Much of the archaeological evidence needed to understand Pre-Columbian societies in Central America comes from identifying and documenting remaining features on the landscape. Difficult terrain and logistics limit ground-data collection; previous remote-sensing techniques were unable to penetrate the forest canopy. AirSAR is expected to detect features such as fortifications, causeways, walls and other evidence of advanced civilizations hidden beneath the forest. Images will shed insight into how modern humans interact with their landscape, how ancient peoples lived and what became of them.

photo: research

Tom Mace, left, and Walter Klein brief John Danilovich, center, U.S. Ambassador to Costa Rica, and NASA Administrator Sean O'Keefe on board NASA's DC-8.
NASA Photo / Jim Ross

AirSAR's archaeological applications were first demonstrated at Angkor, Cambodia, in 1996. It provided better detail than radar images obtained from a previous Space Shuttle flight.

After leaving Central America, the team will continue on to survey Patagonian ice fields in Chile and then to the Antarctic Peninsula, where AirSAR will collect imagery and high-precision topography data to help determine the contribution of southern-hemisphere glaciers to sea level rise due to climate change. In the Patagonian region, a recent study by NASA and others found that the contribution more than doubled from 1995 to 2000 as compared to the previous 25 years. AirSAR will make it possible to determine whether that trend is continuing at the present pace or accelerating.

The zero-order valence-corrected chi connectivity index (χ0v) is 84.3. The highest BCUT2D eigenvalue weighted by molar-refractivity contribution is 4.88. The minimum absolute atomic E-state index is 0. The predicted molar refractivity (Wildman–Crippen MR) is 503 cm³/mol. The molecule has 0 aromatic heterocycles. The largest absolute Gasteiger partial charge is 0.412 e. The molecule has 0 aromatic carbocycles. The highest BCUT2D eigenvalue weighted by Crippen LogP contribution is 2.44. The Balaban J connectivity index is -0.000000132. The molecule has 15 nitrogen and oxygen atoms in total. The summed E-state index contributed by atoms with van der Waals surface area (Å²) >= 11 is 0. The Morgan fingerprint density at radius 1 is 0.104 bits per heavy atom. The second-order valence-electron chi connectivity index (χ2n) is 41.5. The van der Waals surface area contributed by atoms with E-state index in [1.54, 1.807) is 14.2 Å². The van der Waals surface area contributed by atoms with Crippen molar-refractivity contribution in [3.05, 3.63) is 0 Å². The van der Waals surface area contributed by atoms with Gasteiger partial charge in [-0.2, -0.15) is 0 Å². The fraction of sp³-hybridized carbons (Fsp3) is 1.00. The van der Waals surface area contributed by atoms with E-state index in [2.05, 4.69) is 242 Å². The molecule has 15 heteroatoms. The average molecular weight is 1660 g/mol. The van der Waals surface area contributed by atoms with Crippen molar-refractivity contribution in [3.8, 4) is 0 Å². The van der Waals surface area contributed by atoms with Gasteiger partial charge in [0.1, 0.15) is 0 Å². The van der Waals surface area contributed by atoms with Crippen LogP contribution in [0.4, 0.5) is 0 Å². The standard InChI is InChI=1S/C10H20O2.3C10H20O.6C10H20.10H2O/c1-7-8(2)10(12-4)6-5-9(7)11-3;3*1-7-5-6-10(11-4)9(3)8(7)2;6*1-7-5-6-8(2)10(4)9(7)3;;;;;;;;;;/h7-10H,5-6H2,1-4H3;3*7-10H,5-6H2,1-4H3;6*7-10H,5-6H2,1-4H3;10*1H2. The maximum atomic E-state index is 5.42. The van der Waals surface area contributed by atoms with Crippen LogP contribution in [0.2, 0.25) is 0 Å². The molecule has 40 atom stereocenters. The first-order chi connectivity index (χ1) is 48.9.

photo: research

Jet Propulsion Laboratory researcher Tim Miller, above, sits at the primary AirSAR station on board NASA's DC-8 Flying Laboratory.
NASA Photo / Jim Ross

Little is known about the poorly mapped glaciers in the Antarctic Peninsula, an area 10 times larger than the region of Patagonia, which encompasses territory in Chile and Argentina. The Antarctic region recently experienced rapid atmospheric warming, triggering a widespread retreat of floating ice shelves, reducing permanent snow cover and lengthening the melt season. Information on ice shelf thickness provided by AirSAR will aid in measuring the contribution of glacial melting to sea level rise. The data also will provide a precise topographic reference for comparison with satellite laser-altimetry data from NASA's Icesat satellite and airborne data previously collected.

AirSAR's scientific mission would not be possible without NASA's unique DC-8 flying laboratory, a converted jetliner that has flown hundreds of Earth Science payloads.

"Dryden has provided the international science community with this heavy-lift airborne laboratory and its flight crew, engineering staff, ground and maintenance personnel and support staff, capable of flying virtually anywhere," said Dryden's DC-8 mission manager, Walter Klein.

The 2004 AirSAR campaign is a collaborative effort among U.S. and Central American scientists and institutions, including NASA, the National Science Foundation, the Smithsonian Institute, the National Geographic Society, Conservation International, the Organization of Tropical Studies, the Central American Commission for Environment and Development and the Inter-American Development Bank.

photo: A rain forest lizard. Photo: A Tree Frog
A lizard is documented in his natural rain forest habitat.
NASA Photo / Jim Ross
A tree frog goes about his business in his natural surroundings.
NASA Photo / Jim Ross

For information about AirSAR on the Internet, visit:
http://airsar.jpl.nasa.gov and /centers/dryden/research/AirSci/index2.html

New photos of NASA's DC-8 flying laboratory can be downloaded at:
/centers/dfrc/Gallery/Photo/DC-8/index.html